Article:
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Before You Call Us Simple Minded

Last week, The St. Louis Post Dispatch ignorantly labeled anyone outside of St. Louis County “simple minded.” As someone who grew up in a three stoplight town where “I was stuck behind a tractor” was an acceptable reason to be late to school, I was angered by the fact that the simplicity of our towns can be a predisposition for idiocy and naïvety.

I prayed for a week asking the Lord if I should write something (no one needs to know the ugly depths of my soul when I am immediately angered). After a week of thinking, I cannot remain silent. It would be a disservice to my community if I were to press delete and never share these thoughts. Their voices deserve to be heard. The real and honest truth about the beauty of small towns needs to be shouted for all to know.

This is the place where my business was born and dozens of people showed up at a sweltering park to support my dreams.

When I was 16, I began to realize the black and white world I built for myself couldn’t reconcile with the truths of life. My seemingly perfect Mayberry wasn’t simple in any way, shape, or form.

Simple minded people would see things in black and white. But I quickly learned that bad people did good and good people did bad. People I held in high regards made big mistakes and hurt people with their words and actions. The people who spoke on stages, preached from pulpits, and screamed from sidelines couldn’t measure up to the mark of perfection I held them to. Mistake after mistake proved their humanness. Then the people who became a third party in decade long marriages were baptized with holy water. Hell froze over and the addicts, the abusive parents, and the thieves made their wrongs right and began doing good. They held steady jobs, reared their children up, and rang cowbells on Friday nights.

Simple minded people wouldn’t be able to cope with tragedies in the way my community has. When senseless acts of selfishness stole the dreams of families, there was united battle cries for justice and restoration of broken pieces. We knew that casseroles and condolences couldn’t bring back the dead. We knew that money could only fix momentary afflictions. We knew that a memorial would fade with time. But we knew that love could creep into empty pieces and bring new life and beauty from ashes.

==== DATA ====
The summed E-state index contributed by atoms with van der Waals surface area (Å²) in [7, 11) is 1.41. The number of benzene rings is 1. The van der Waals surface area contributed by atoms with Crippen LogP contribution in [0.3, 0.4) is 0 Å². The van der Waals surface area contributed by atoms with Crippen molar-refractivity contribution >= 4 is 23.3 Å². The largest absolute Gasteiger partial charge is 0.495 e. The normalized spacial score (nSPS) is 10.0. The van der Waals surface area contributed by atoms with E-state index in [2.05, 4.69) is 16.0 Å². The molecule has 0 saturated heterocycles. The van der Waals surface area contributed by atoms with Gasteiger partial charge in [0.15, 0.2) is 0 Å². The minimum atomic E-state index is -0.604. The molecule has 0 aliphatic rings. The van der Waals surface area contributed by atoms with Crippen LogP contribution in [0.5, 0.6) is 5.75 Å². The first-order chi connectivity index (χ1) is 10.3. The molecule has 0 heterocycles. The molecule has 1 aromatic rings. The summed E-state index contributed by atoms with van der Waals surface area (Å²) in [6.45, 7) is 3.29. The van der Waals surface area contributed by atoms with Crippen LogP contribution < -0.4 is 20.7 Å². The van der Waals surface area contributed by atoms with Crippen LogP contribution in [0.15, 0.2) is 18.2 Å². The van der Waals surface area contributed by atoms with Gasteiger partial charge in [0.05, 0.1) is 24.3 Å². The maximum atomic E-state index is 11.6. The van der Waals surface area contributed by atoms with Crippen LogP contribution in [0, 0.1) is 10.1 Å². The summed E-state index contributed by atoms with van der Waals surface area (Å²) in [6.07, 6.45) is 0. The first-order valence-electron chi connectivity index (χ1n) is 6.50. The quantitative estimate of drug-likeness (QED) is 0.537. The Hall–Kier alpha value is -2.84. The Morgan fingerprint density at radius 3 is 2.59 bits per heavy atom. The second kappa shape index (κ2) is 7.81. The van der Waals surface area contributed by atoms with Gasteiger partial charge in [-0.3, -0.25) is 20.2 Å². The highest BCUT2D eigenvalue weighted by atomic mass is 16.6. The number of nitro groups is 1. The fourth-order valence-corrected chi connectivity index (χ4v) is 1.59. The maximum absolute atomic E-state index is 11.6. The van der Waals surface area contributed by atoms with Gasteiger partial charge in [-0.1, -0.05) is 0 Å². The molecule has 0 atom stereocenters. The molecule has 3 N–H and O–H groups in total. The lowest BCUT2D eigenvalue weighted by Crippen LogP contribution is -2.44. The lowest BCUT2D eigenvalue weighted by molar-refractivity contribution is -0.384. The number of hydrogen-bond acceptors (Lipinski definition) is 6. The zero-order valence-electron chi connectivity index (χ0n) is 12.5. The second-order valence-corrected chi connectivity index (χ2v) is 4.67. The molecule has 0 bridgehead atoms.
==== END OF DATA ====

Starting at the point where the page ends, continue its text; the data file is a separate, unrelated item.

Simple minded people would believe poverty could be solved with a job and a pair of Nike’s. I quickly learned that poverty was generational and it was so hard to break the cycle. I wanted to help and give until my knees were weary, but I learned that being a generous Christian can resemble enabling. I balanced that act of not giving enough and giving too much until I realized that God would never hold being too generous against me as a sin.

Simple minded people wouldn’t go on to be world changers. They would be content with the status quo and unwilling to innovate. Simple minded people from small town USA wouldn’t become Olympians, musicians, agriculturalists, politicians, and business owners who are focused on bettering those around them. These people look to serve others because they know they wouldn't be where they are today if others hadn't helped them along the way.

Next time you want to mislabel us as “simple minded,” I suggest you take a trip down Highway 54 to this three stoplight town where cars stop for tractors, the stadium is seatless on a Friday night, and Walmart closes at ten. I suggest you meet with the teachers who pour their heart into their students, the couples who moved home to raise their babies, and the business owners determined to make a difference. I suggest you stop at the Cree Mee and try a world famous Marshmallow Pepsi, go off course and see the faint marks of old railroad tracks, and drive the gravel roads of beautiful Missouri farmland. I suggest you get to know us before you judge us.

Quirky angles capture the essence of some of the most historic and unique parts of my hometown. The old high school gymnasium, downtown detail, and depot remains reveal the history and longevity of this precious place.


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